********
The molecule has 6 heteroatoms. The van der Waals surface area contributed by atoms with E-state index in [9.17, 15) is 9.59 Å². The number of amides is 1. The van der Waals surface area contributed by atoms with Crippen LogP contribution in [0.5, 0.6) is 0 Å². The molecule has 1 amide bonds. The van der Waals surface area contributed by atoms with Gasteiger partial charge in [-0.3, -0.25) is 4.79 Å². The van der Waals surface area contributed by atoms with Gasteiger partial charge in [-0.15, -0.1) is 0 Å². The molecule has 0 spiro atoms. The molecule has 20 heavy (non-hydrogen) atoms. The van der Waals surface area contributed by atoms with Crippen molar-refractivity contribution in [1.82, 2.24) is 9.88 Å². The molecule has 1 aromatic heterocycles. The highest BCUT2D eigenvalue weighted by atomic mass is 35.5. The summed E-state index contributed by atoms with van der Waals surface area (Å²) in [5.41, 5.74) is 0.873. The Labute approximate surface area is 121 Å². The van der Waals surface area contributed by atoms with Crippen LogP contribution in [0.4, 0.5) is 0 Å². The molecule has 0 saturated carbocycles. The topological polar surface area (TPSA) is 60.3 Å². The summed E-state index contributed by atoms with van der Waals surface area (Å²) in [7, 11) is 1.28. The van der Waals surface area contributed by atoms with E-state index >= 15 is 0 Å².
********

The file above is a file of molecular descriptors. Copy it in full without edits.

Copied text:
The molecule has 6 heteroatoms. The van der Waals surface area contributed by atoms with E-state index in [9.17, 15) is 9.59 Å². The number of amides is 1. The van der Waals surface area contributed by atoms with Crippen LogP contribution in [0.5, 0.6) is 0 Å². The molecule has 1 amide bonds. The van der Waals surface area contributed by atoms with Gasteiger partial charge in [-0.3, -0.25) is 4.79 Å². The van der Waals surface area contributed by atoms with Gasteiger partial charge in [-0.15, -0.1) is 0 Å². The molecule has 0 spiro atoms. The molecule has 20 heavy (non-hydrogen) atoms. The van der Waals surface area contributed by atoms with Crippen molar-refractivity contribution in [1.82, 2.24) is 9.88 Å². The molecule has 1 aromatic heterocycles. The highest BCUT2D eigenvalue weighted by atomic mass is 35.5. The summed E-state index contributed by atoms with van der Waals surface area (Å²) in [5.41, 5.74) is 0.873. The Labute approximate surface area is 121 Å². The van der Waals surface area contributed by atoms with Crippen LogP contribution in [0.4, 0.5) is 0 Å². The molecule has 0 saturated carbocycles. The topological polar surface area (TPSA) is 60.3 Å². The summed E-state index contributed by atoms with van der Waals surface area (Å²) in [7, 11) is 1.28. The van der Waals surface area contributed by atoms with E-state index >= 15 is 0 Å².